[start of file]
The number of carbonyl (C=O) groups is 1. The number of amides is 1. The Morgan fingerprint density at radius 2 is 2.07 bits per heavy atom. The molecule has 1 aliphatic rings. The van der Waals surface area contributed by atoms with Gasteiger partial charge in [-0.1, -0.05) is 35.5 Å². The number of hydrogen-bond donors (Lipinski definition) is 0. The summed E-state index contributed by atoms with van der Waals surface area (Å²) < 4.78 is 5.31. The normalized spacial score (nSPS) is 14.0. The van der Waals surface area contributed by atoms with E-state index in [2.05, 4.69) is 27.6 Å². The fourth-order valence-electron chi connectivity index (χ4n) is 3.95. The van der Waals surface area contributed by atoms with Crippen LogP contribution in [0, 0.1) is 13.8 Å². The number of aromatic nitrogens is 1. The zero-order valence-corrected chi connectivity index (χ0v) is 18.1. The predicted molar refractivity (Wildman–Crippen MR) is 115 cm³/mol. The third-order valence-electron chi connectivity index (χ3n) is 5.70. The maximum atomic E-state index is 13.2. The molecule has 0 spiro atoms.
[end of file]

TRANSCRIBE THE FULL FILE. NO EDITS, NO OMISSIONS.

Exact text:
The number of carbonyl (C=O) groups is 1. The number of amides is 1. The Morgan fingerprint density at radius 2 is 2.07 bits per heavy atom. The molecule has 1 aliphatic rings. The van der Waals surface area contributed by atoms with Gasteiger partial charge in [-0.1, -0.05) is 35.5 Å². The number of hydrogen-bond donors (Lipinski definition) is 0. The summed E-state index contributed by atoms with van der Waals surface area (Å²) < 4.78 is 5.31. The normalized spacial score (nSPS) is 14.0. The van der Waals surface area contributed by atoms with E-state index in [2.05, 4.69) is 27.6 Å². The fourth-order valence-electron chi connectivity index (χ4n) is 3.95. The van der Waals surface area contributed by atoms with Crippen LogP contribution in [0, 0.1) is 13.8 Å². The number of aromatic nitrogens is 1. The zero-order valence-corrected chi connectivity index (χ0v) is 18.1. The predicted molar refractivity (Wildman–Crippen MR) is 115 cm³/mol. The third-order valence-electron chi connectivity index (χ3n) is 5.70. The maximum atomic E-state index is 13.2. The molecule has 0 spiro atoms.